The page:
Mānoa Academy, which is administered through the College of Social Sciences at the University of Hawaiʻi at Mānoa, allows eligible juniors and seniors the opportunity to take college-level courses and earn both college and high school credit simultaneously. Accepted Mānoa Academy students receive provisional admission to UH Mānoa. “We are thrilled to partner with Maunakea Scholars and have enjoyed the process of developing an online pilot to serve students at Waiakea and Honoka’a High Schools,” said Wendi Vincent, Mānoa Academy Director. “We look forward to expanding this pilot in future semesters and advancing Academy offerings statewide.”

This first-of-its-kind partnership between the Maunakea Scholars program and the University of Hawaiʻi’s Mānoa Academy is providing high school students with real-life STEM learning experiences beyond the classroom with the most scientifically productive telescopes in the world. Pairing collegiate- level learning with research opportunities for high school students, this partnership creates pathways from high school to college for students. It is among the many workforce development programs the Maunakea Observatories support.

For more information about astronomy opportunities for students, visit Manoa Academy in the High School and Maunakea Scholars.

About the Maunakea Observatories

The Maunakea Observatories are a collaboration of independent institutions with telescopes located on Maunakea on the island of Hawai’i. Together, the Observatories make Maunakea the most scientifically productive site for astronomy world-wide. The Maunakea Observatories include: Caltech Submillimeter Observatory, Canada-France-Hawai’i Telescope, Gemini International Observatory, James Clerk Maxwell Telescope (EAO), NASA Infrared Telescope Facility, Subaru Telescope, Submillimeter Array, United Kingdom Infrared Telescope, University of Hawai’i Hilo Educational Telescope, University of Hawai’i 2.2 Meter Telescope, Very Long Baseline Array and W. M. Keck Observatory (Keck I and Keck II).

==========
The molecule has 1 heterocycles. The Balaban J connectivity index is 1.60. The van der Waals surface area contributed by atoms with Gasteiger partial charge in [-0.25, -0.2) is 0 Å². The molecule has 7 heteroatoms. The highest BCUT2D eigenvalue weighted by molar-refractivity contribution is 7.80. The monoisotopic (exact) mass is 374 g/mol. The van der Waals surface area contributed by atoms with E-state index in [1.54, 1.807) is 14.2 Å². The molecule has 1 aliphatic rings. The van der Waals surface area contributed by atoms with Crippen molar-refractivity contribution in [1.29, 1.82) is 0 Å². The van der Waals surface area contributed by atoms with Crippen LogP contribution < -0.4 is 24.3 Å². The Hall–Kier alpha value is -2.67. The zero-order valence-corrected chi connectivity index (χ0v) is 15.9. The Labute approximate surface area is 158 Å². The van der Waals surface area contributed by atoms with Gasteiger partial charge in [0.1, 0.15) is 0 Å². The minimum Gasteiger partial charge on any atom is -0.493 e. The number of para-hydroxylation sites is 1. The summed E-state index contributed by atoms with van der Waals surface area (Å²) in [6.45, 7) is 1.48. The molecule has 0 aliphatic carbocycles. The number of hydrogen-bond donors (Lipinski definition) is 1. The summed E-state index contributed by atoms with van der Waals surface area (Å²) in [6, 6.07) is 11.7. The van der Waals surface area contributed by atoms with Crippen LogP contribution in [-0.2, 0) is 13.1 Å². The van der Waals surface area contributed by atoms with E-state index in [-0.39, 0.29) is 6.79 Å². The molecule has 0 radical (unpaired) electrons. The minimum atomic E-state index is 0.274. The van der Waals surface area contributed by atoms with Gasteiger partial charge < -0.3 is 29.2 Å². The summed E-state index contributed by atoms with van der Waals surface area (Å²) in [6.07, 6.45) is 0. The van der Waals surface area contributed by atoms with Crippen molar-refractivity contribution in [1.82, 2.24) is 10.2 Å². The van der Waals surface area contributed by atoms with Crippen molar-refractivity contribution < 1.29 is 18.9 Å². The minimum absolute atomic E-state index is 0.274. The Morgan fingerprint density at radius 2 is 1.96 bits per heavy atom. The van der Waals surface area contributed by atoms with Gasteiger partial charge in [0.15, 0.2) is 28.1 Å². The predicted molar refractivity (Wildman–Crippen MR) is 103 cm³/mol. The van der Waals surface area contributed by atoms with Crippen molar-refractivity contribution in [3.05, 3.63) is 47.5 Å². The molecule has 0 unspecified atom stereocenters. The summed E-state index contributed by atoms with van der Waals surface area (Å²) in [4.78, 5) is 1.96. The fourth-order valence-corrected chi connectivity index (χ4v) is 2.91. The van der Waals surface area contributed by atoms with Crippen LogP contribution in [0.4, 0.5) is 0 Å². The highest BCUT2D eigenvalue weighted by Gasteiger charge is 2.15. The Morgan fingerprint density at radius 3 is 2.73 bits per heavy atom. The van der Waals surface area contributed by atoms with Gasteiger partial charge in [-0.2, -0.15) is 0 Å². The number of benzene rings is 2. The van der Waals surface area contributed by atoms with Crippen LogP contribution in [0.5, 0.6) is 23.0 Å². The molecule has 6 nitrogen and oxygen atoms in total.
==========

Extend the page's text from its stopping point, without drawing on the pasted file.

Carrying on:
About Mānoa Academy in the High School

Mānoa Academy in the High School is an innovative program that brings the University of Hawaiʻi at Mānoa (UH Mānoa) directly to the high school classroom. Offered by the College of Social Sciences, in partnership with high schools across the state of Hawaiʻi, Mānoa Academy in the High School is a dual credit program that allows students to earn high school and university credits at the same time with little to no cost. Taught by UH Mānoa professors, often in collaboration with teachers at the partner high schools, the program lets high school juniors and seniors begin their journey toward a baccalaureate degree in a way that fits conveniently into their daily lives.

About Maunakea Scholars

Maunakea Scholars is an innovative program designed to bring Hawai‘i’s aspiring young astronomers into the observatory community, competitively allocating observing time on world-class telescopes to local students. This is the first program of its kind internationally, leveraging the most powerful collection of telescopes in the world for the direct educational advancement of Hawai‘i’s high school students.